It also appears that increasing the conductivity of e-pili beyond some minimum threshold does not increase the capacity for current production. Neither G. metallireducens (20) nor the G. sulfurreducens MP strain (this study) produced higher current densities than G. sulfurreducens expressing the wild-type PilA. However, some e-pili conductivity is required for high current densities, as evidenced by the fact that G. sulfurreducens expressing poorly conductive pili (2, 17, 18) or no pili (9, 31) produces low current densities.
It is possible that higher pili conductivities could be beneficial for DIET. For example, a more conductive electrical connection between electron-donating Geobacter species and electron-accepting methanogens (25, 26) could facilitate the delivery of electrons at potentials low enough to support methanogenesis. Detailed studies on the role of pili conductivity in DIET are under way.

MATERIALS AND METHODS

Bacterial strains, plasmids, and culture conditions.

All bacterial strains and plasmids used in this study are summarized in Table S1 in the supplemental material. G. sulfurreducens was routinely cultured at 30°C under strict anaerobic conditions (80/20 N2/CO2) in mineral-based medium containing acetate (15 mM) as the electron donor and fumarate (40 mM) as the electron acceptor, as previously described (32). Chemically competent Escherichia coli TOP10 cells (Invitrogen, Grand Island, NY) were used for cloning and were cultured at 37°C in Luria-Bertani medium. The appropriate antibiotic was added to cultures when necessary for selection.

Construction of G. sulfurreducens strain MP.

Strain MP was constructed from G. sulfurreducens by using a previously described approach for the expression of heterologous PilA genes (2). Three DNA fragments were generated independently by PCR with the primers designated in Table S2. Primer pair GspilAf/GsmpilAr amplified the promoter region of the G. sulfurreducens pilA gene, with pPLT174 (2) serving as the template for the generation of fragment 1. For the generation of fragment 2, primer pair GmpilAf/ GmpilAr amplified pilA-N (locus tag Gmet_1399) and pilA-C (locus tag Gmet_1400) with G. metallireducens GS15 genomic DNA as the template. In addition, primer pair GmpilACf/GspilACr amplified 500 bp downstream of the pilA gene, using G. sulfurreducens strain PCA genomic DNA as the template for the generation of fragment 3. Three independent fragments for strain MP were combined via recombinant PCR with primer pair GspilAf/GspilACr as previously described (18).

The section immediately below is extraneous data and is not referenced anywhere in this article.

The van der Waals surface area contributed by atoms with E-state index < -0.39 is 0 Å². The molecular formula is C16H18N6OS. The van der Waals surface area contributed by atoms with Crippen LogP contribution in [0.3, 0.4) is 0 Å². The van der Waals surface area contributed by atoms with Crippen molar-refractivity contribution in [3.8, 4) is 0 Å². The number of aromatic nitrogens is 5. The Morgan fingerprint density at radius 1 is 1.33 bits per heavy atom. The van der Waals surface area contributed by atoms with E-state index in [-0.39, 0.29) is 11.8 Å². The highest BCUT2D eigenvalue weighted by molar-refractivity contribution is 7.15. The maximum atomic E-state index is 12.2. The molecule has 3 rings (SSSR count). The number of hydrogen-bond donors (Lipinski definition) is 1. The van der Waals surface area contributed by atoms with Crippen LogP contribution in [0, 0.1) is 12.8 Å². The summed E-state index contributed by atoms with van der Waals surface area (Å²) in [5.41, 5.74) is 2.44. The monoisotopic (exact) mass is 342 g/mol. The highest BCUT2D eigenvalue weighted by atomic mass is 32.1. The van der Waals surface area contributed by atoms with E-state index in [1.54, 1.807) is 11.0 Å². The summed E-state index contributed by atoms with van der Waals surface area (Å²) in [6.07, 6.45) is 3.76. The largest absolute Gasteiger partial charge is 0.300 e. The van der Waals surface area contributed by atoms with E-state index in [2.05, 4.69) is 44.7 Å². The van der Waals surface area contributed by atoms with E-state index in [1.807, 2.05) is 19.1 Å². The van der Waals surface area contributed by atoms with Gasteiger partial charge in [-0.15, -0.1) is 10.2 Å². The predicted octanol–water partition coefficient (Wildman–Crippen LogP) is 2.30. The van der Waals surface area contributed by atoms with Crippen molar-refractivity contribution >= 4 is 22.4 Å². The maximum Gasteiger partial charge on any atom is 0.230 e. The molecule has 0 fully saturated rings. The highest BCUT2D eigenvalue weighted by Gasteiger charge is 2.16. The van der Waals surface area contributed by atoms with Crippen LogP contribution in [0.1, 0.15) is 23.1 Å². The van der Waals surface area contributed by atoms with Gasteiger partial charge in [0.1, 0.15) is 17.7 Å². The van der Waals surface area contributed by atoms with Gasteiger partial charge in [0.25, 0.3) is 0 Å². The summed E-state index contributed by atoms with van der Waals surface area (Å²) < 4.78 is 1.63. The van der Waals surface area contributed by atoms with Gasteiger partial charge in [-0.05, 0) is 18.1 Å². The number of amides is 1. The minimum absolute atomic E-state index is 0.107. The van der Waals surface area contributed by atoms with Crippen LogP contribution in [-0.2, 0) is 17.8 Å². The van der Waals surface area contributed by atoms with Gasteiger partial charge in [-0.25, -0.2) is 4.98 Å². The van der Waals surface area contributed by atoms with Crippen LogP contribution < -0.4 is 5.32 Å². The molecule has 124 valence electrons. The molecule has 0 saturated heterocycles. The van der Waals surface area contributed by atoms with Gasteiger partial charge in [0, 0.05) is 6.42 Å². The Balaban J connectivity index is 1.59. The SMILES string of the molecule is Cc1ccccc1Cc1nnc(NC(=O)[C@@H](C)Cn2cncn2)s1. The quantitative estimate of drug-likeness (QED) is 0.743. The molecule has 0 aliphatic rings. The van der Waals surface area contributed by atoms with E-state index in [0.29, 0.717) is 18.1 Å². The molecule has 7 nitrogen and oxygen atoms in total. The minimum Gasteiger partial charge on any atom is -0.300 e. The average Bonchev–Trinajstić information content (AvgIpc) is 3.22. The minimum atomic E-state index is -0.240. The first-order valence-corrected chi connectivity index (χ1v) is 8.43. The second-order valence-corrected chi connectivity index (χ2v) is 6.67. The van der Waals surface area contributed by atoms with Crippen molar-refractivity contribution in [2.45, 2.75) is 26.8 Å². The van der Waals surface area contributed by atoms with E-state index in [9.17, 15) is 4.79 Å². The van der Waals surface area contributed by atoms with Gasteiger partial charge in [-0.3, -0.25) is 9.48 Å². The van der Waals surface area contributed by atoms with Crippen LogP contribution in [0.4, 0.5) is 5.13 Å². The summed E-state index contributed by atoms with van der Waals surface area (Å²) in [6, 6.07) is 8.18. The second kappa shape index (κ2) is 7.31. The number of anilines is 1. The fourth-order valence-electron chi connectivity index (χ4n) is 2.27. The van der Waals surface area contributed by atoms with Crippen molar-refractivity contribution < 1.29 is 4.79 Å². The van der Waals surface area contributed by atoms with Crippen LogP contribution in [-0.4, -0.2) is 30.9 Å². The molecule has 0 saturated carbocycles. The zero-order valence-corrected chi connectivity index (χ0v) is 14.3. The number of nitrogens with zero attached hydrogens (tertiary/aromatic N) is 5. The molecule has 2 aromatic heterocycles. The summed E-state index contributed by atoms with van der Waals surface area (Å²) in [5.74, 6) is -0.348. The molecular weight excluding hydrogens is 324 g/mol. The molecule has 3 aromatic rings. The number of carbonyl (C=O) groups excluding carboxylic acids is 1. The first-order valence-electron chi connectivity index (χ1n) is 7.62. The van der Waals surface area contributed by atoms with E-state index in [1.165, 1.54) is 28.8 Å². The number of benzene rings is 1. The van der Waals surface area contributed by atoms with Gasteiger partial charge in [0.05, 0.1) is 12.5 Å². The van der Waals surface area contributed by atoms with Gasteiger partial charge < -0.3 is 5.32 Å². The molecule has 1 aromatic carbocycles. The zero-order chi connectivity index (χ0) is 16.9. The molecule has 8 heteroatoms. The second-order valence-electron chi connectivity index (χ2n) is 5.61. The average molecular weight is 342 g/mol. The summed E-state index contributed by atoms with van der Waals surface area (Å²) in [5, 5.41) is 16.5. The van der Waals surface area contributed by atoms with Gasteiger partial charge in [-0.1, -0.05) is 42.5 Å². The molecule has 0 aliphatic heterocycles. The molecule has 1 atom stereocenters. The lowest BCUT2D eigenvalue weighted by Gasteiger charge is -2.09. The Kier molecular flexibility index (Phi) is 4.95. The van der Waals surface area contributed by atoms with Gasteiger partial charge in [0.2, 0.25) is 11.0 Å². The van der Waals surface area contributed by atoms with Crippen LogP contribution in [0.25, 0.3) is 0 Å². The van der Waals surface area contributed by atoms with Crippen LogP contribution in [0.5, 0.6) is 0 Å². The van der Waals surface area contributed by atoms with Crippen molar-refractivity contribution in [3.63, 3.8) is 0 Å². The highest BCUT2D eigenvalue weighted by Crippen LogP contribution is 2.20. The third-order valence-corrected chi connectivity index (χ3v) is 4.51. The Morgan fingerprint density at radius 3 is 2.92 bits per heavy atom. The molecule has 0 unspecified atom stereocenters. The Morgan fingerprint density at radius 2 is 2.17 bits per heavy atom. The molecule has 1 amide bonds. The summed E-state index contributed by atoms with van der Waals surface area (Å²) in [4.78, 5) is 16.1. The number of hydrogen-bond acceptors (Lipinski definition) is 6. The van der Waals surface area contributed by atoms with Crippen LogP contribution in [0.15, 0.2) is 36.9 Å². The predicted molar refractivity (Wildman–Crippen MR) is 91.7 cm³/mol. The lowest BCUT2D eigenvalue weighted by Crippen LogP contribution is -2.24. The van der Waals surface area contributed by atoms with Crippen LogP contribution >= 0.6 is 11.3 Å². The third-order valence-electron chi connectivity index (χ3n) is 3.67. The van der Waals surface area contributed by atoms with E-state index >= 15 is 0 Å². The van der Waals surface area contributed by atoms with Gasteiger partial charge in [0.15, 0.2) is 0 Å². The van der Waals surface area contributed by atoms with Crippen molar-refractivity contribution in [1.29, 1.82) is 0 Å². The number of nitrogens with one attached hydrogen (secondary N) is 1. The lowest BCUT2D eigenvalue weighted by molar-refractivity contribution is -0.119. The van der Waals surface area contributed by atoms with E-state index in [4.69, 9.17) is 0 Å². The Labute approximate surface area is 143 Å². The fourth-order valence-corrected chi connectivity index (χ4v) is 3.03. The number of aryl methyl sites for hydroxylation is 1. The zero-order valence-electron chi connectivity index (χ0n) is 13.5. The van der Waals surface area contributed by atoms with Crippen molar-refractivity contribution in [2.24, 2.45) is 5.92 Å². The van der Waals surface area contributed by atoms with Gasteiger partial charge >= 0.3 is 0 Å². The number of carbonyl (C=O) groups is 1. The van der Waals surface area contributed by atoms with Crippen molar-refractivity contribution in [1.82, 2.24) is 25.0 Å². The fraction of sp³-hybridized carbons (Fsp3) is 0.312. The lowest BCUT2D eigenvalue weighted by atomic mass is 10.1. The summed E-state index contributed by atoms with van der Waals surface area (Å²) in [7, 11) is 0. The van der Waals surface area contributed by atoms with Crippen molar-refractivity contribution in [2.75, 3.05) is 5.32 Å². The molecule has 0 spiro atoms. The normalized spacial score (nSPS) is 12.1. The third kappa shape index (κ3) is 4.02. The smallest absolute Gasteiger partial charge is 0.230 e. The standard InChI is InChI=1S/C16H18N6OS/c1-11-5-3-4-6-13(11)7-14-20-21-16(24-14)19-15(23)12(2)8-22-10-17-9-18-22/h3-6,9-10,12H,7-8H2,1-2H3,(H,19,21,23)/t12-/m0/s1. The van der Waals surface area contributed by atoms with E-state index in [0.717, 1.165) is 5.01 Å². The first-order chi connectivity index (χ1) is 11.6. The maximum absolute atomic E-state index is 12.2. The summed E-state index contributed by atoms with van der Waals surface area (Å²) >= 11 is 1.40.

Plasmid pYT-1 was constructed as follows. One fragment containing the 3′ part of GSU1495 and a gentamicin resistance gene was amplified from pPLT173 with the primer pair upstream-Gen-F and upstream-Gen-R. The fragment was digested with SalI and BspHI (New England Biolabs), and the generated fragment was ligated with pACYC184 digested by the SalI and BspHI enzymes. The recombinant PCR products for strain MP were digested with XhoI and ApaI and ligated with pYT-1 digested by XhoI and ApaI. The generated pYT-1-MP was linearized with ScaI (New England Biolabs) and electroporated into strain PCA competent cells (32). The transformant selection and verification were performed as previously described (18).